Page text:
Disney’s flour sack animation exercise for beginners

If you are new to animation, the flour sack exercise (or ‘the flour sack test’) is a great way to practice your animation skills. 

Around the 1930s when the art of animation was developing, flour used to come in a sack that was made of fabric. Animators found that this flour sack was perfect for their animation practice because they could draw it in different ways to create different attitudes in the shape of the flour bag.

What is the flour sack exercise in animation? 

The purpose of the flour sack exercise is to animate a simple flour sack going through different emotions and gestures. The flour sack exercise is one of the first exercises Disney animators had to learn when studying the principles of traditional animation. 

A flour sack is a relatively straightforward object to draw, but you have to think about the shape and volume of the flour sack when you are animating its gestures, movements, and feelings. 

Learning how to animate changes in emotional expressions is the first step of learning character animation. 

The flour sack exercise was originally designed and used in traditional (hand-drawn) 2D animation, but you can also use it to practice 3D computer animation. 

Animation tip: You can practice animating your bag of flour with Procreate on the iPad. Procreate has an ‘Animation Assist’ feature that allows you to create simple frame-by-frame animations. You can even draw a background for your flour sack animation! 

There are several reasons why the exercise of animating a flour sack is useful:  

  • Poses and gestures. The flour sack exercise immediately focuses your attention on drawing the right poses and gestures without relying on the ‘details’ such as faces, expressions, and limbs.  
  • Better storytelling. By focusing your attention on drawing gestures you get better at drawing gestural forms. And, if you can communicate only by drawing gestures you will be able to tell a better story.
  • Existing character design. Because you already have a character design you can immediately start your practice session. You don’t have to spend time thinking about what you will animate.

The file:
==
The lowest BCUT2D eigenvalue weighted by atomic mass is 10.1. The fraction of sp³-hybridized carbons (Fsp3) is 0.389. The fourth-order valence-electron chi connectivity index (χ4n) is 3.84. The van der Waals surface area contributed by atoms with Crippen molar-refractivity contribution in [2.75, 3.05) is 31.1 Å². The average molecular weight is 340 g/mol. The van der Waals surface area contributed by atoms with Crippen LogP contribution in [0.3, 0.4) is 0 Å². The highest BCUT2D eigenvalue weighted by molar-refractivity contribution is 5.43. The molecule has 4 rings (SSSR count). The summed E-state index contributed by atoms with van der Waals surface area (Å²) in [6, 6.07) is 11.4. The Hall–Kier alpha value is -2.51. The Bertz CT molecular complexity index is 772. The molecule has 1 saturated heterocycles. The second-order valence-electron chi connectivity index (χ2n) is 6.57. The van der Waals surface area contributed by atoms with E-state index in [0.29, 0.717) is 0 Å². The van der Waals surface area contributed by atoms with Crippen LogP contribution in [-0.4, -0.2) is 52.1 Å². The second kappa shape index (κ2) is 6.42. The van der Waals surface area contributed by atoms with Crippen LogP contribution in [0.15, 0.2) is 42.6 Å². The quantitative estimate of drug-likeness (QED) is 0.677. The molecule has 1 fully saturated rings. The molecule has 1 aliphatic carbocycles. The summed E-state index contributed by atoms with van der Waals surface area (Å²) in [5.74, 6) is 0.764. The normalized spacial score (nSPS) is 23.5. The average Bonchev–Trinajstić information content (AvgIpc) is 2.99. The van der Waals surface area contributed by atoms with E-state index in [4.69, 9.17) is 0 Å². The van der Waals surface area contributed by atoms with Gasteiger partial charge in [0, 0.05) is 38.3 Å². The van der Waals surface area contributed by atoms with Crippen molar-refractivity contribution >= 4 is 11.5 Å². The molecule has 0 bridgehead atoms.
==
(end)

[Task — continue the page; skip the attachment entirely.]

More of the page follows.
• Basic drawing skills. A flour sack is a (relatively) easy character to draw. This helps you to spend the majority of your time practicing the principles of animation.   
  • Beginner and advanced. This beginner-friendly animation exercise is also very useful if you are an advanced animation artist. You can increase the difficulty of your animation by creating more elaborate stories. 

Ideas for a flour sack animation

Here is a list of ideas to help you practice with flour sack animation. The assignments on the list increase in difficulty as you progress.

  • Actions. Waving, walking, jumping, falling, sleeping, dancing. 
  • Feelings. Happy, angry, sad, sleepy or tired, scared, jealous, hungry. 
  • Personalities. Curious, confident, shy, generous, artistic. 
  • Relations. Friendship, love, parent-child, brother-sister. 
  • Interactions. With an object (e.g. ball), with a mirror, with another character (e.g. animal, second flour sack). 
  • Story. Combine different elements of this list of ideas to create a coherent story. 

Animation tip: Give your animation practice a little bit of Disney magic by animating Aladdin’s magic carpet! The idea is similar to the previous exercises because the magic carpet doesn’t have facial expressions and is made up of a simple rectangular shape. The form of the carpet is different – it has a different volume because the carpet is (almost) flat. Try out this variation if you have already had a lot of practice with the flour sack exercise.